Would you believe a Hall of Fame ballot with Don Mattingly and no one else?

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Better believe it because it’s true. It belongs to Rick Carpiniello. He’s a hockey blogger, by the way. Still gets to vote for the baseball Hall of Fame because, well, I have no idea, but one must not question the logic of the Baseball Writers’ Association of America. They’ve been there and you haven’t and you can’t possibly understand. Or so I’ve been told.

Anyway, after a lot of ham-fisted slippery slope rhetoric regarding steroids (fact: if we find out we accidentally voted in a steroid user to the Hall of Fame the End Times will be nigh), he explains how he voted:

So my ballot, on which you can vote for as many as 10 players, went in this year with one name checked: Don Mattingly. I know he’s not going to get in because a lot of voters think his career body of work wasn’t good enough. But when he played, in his prime, he was the best player in baseball. And there are guys in the Hall, and guys on the ballot now, who were never that. Never considered dominant, or among the top two or three players in the game at any point in their career. And I’m pretty sure Donnie Baseball didn’t juice.

And yes, I find this way worse than a single token vote for Bill Mueller.

(link via BTF)

Hunter Pence appeared as guest on Bill Nye’s new show

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Bill Nye — yeah, “the science guy” — has a new show on Netflix called Bill Nye Saves the World. His show ties science to other areas such as politics, pop culture, and sports. Giants outfielder Hunter Pence was invited to appear as a guest.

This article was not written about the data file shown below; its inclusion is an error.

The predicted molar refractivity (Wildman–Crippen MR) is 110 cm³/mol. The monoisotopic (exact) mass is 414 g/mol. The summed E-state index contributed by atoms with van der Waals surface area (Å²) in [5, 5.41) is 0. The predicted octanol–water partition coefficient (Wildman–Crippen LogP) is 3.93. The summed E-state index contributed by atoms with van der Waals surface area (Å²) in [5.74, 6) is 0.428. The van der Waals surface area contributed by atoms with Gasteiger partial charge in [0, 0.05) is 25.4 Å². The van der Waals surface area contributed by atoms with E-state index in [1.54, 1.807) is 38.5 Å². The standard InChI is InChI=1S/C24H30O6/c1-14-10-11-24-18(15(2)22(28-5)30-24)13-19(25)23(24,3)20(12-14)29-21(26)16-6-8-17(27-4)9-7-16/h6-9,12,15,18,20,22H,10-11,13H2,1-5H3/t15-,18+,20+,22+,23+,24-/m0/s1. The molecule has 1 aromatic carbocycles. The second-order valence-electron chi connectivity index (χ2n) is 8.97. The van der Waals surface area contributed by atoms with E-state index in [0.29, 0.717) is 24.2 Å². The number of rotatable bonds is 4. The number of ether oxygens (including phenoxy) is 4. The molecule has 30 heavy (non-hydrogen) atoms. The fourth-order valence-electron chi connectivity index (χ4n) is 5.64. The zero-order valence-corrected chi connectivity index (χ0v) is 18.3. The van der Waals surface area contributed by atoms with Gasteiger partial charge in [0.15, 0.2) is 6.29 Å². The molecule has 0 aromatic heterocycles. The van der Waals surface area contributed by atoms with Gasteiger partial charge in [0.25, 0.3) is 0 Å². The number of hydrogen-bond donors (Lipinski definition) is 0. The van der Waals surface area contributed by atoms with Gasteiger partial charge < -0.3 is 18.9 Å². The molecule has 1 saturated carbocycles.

Nye talked a bit about Pence and marveled at the dedication players must have to stay competitive in the sport. Nye called Pence “a cool guy” and “charming,” which is not surprising.

Shelby Miller left Sunday’s start with forearm tightness

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Diamondbacks pitcher Shelby Miller left Sunday’s start against the Dodgers after four-plus innings due to tightness in his right forearm, the team announced. He’ll be reevaluated tomorrow. Needless to say, though, a forearm injury is very concerning. In his four innings, Miller gave up three runs on four hits and five walks with three strikeouts, raising his ERA to 4.09.

Miller, 26, has had a nightmare of a time since joining the Diamondbacks in December 2015. Last year, he made 20 starts and posted a 6.15 ERA. He suffered a finger injury suffered from scraping his hand on the pitcher’s mound with his follow-through, and he was also demoted to Triple-A during the summer as well.